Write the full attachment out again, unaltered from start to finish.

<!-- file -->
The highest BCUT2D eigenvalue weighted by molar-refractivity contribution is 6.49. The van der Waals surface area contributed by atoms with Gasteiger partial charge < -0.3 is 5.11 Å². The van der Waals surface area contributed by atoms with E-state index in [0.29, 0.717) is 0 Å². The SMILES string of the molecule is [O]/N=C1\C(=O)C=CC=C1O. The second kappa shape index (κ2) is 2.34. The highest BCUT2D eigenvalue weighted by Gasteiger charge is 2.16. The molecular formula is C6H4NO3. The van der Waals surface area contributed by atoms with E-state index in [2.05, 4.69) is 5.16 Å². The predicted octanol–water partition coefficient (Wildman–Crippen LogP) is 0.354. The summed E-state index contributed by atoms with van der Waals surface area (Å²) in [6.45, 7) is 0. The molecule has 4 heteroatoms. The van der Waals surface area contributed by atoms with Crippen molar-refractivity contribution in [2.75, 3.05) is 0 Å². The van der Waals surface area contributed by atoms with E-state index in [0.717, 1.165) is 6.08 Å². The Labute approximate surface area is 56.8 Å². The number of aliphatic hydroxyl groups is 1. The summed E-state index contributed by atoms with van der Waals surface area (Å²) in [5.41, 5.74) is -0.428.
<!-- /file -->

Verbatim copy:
The highest BCUT2D eigenvalue weighted by molar-refractivity contribution is 6.49. The van der Waals surface area contributed by atoms with Gasteiger partial charge < -0.3 is 5.11 Å². The van der Waals surface area contributed by atoms with E-state index in [0.29, 0.717) is 0 Å². The SMILES string of the molecule is [O]/N=C1\C(=O)C=CC=C1O. The second kappa shape index (κ2) is 2.34. The highest BCUT2D eigenvalue weighted by Gasteiger charge is 2.16. The molecular formula is C6H4NO3. The van der Waals surface area contributed by atoms with E-state index in [2.05, 4.69) is 5.16 Å². The predicted octanol–water partition coefficient (Wildman–Crippen LogP) is 0.354. The summed E-state index contributed by atoms with van der Waals surface area (Å²) in [6.45, 7) is 0. The molecule has 4 heteroatoms. The van der Waals surface area contributed by atoms with Crippen molar-refractivity contribution in [2.75, 3.05) is 0 Å². The van der Waals surface area contributed by atoms with E-state index in [0.717, 1.165) is 6.08 Å². The Labute approximate surface area is 56.8 Å². The number of aliphatic hydroxyl groups is 1. The summed E-state index contributed by atoms with van der Waals surface area (Å²) in [5.41, 5.74) is -0.428.